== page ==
FEMS Microbiology Letters Oral Presentation Prize: Benoît Laventie
FEMS Microbiology Letters awarded an Oral Presentation Prize at Pseudomonas 2019 to Benoît Laventie. You can read an interview with Benoît below.
What is your current position and what was your scientific journey to get there?
I received my PhD in Strasbourg (France) in 2011, where I was working on Pore Forming Toxins of Staphylococcus aureus targeting leukocytes, under the supervision of Gilles Prévost. He passed on to me his passion for microbiology and trained me as an infection biologist with a taste for biochemistry.
I wanted to dig deeper in bacterial signaling and single cell life, and moved to the Biozentrum in Basel (Switzerland) for a Post Doc in the lab of Urs Jenal, where I recently became a Research associate.”
Could you describe the research your oral presentation covered?
We were curious to understand how bacteria initiate the first contact their host. We discovered that the flagellar motor of Pseudomonas aeruginosa mechanically senses the lung tissue. This triggers the production of the second messenger cyclic-di-GMP in only 20 seconds, activating adhesive pili to anchor the bacterium on the surface.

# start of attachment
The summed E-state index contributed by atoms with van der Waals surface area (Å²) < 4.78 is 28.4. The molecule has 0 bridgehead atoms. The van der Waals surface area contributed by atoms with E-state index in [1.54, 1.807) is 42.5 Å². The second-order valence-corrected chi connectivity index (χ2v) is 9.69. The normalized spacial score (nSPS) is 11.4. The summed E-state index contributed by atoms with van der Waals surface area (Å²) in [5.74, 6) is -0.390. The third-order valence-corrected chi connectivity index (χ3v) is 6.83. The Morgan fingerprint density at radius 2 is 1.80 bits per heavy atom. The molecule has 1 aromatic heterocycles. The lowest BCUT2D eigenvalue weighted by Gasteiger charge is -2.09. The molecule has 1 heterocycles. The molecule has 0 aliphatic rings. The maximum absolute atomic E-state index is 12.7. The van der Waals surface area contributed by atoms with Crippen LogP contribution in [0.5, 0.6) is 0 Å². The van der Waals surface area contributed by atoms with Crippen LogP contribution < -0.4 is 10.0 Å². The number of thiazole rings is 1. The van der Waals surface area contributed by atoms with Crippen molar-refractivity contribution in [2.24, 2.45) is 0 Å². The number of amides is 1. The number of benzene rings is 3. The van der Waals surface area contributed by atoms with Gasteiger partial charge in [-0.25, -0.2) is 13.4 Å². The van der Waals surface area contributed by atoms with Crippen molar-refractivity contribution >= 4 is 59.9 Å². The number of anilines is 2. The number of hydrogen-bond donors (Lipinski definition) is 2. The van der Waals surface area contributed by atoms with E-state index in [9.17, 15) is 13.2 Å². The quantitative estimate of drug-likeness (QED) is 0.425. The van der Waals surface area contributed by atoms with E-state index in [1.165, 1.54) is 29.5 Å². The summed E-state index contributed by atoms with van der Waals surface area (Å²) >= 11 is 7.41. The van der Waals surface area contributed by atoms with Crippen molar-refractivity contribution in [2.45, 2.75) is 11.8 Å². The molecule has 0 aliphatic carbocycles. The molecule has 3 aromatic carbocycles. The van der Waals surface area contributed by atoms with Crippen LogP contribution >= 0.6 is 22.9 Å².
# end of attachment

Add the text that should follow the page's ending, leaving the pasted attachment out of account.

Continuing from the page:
We were surprised to observe that the first divisions on the surface where asymmetric: the flagellated mother cell is decreasing its cyclic-di-GMP level to detach and spread, while the daughter cell stays and infects tissues locally.”
What do you hope to focus your research on in the future?
There is a significant gap between glass surface or cell culture models, and breathing lungs where there are mechanical constrains, a liquid/air interface, and an active immune system. We want to explore whether our model is relevant in a mice infection model, but maybe this program has evolved for other purposes such as root colonisation? On the molecular side, we continue to decipher the cyclic-di-GMP network, particularly how it affects the initial steps of infections and Pseudomonas virulence.
FEMS Microbes is excited to present its latest thematic issue, focusing on bacterial-viral co-infections. Host and microbial factors are critically important for influencing the severity and outcome of infection. Interactions between microbes is an understudied yet important aspect to this process.